Staff Publications

Staff Publications

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    'Staff publications' is the digital repository of Wageningen University & Research

    'Staff publications' contains references to publications authored by Wageningen University staff from 1976 onward.

    Publications authored by the staff of the Research Institutes are available from 1995 onwards.

    Full text documents are added when available. The database is updated daily and currently holds about 240,000 items, of which 72,000 in open access.

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Record number 422611
Title Fish consumption does not prevent increase in waist circumference in European women and men
Author(s) Jakobsen, M.U.; Due, K.M.; Dethlefsen, C.; Halkjaer, J.; Holst, C.; Forouhi, N.G.; Tjonneland, A.; Boeing, H.; Buijsse, B.; Palli, D.; Masala, G.; A, D. van der; Wareham, N.J.; Feskens, E.J.M.; Sorensen, T.I.A.; Overvad, K.
Source British Journal of Nutrition 108 (2012)5. - ISSN 0007-1145 - p. 924 - 931.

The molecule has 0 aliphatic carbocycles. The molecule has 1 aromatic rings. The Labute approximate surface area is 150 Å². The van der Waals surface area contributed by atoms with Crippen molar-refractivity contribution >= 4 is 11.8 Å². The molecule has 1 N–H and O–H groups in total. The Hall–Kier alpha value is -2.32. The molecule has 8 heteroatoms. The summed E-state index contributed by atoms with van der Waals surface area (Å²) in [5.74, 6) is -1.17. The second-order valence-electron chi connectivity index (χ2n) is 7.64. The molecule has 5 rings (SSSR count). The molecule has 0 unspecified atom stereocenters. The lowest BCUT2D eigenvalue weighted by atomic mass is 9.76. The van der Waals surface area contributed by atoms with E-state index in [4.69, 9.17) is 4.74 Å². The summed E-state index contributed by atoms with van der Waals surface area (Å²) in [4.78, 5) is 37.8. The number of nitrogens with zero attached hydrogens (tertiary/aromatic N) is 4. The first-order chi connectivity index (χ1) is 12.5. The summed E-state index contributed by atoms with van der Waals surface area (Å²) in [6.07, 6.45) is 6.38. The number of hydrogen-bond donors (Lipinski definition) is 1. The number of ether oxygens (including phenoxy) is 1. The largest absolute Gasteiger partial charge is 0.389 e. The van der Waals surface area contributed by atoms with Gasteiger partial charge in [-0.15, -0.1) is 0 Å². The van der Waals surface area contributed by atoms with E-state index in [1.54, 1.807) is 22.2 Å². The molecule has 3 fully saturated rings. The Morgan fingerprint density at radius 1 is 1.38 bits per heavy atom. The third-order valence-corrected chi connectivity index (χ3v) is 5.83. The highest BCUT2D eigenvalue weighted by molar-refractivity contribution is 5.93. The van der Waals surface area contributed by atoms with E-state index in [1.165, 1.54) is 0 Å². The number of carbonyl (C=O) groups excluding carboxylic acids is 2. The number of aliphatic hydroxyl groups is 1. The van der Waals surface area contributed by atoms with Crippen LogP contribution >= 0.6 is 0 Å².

Department(s) Chair Nutrition and Health over the Lifecourse
Chair Nutrition and Disease
Publication type Refereed Article in a scientific journal
Publication year 2012
Keyword(s) polyunsaturated fatty-acids - dietary-intake - epic project - cancer - obesity - participants - calibration - predictors - rationale - accuracy
Abstract Fish consumption is the major dietary source of EPA and DHA, which according to rodent experiments may reduce body fat mass and prevent obesity. However, human studies have suggested that fish consumption has no appreciable association with body-weight gain. We investigated the associations between fish consumption and subsequent change in waist circumference. Sex, age and waist circumference at enrolment were considered as potential effect modifiers. Women and men (n 89 432) participating in the European Prospective Investigation into Cancer and Nutrition (EPIC) were followed for a median of 5·5 years. Mixed-effect linear regression was used to investigate the associations between fish consumption and subsequent change in waist circumference. Among all participants, the average annual change in waist circumference was - 0·01 cm/10 g higher total fish consumption per d (95 % CI - 0·01, 0·00) and - 0·01 cm/10 g higher fatty fish consumption per d (95 % CI - 0·02, - 0·01), after adjustment for potential confounders. Lean fish consumption was not associated with change in waist circumference. Adjustment for potential over- or underestimation of fish consumption measurements did not systematically change the observed associations, but the 95 % CI became slightly wider. The results in subgroups from analyses stratified by sex, age or waist circumference at enrolment were not systematically different. In conclusion, the present study suggests that fish consumption does not prevent increase in waist circumference
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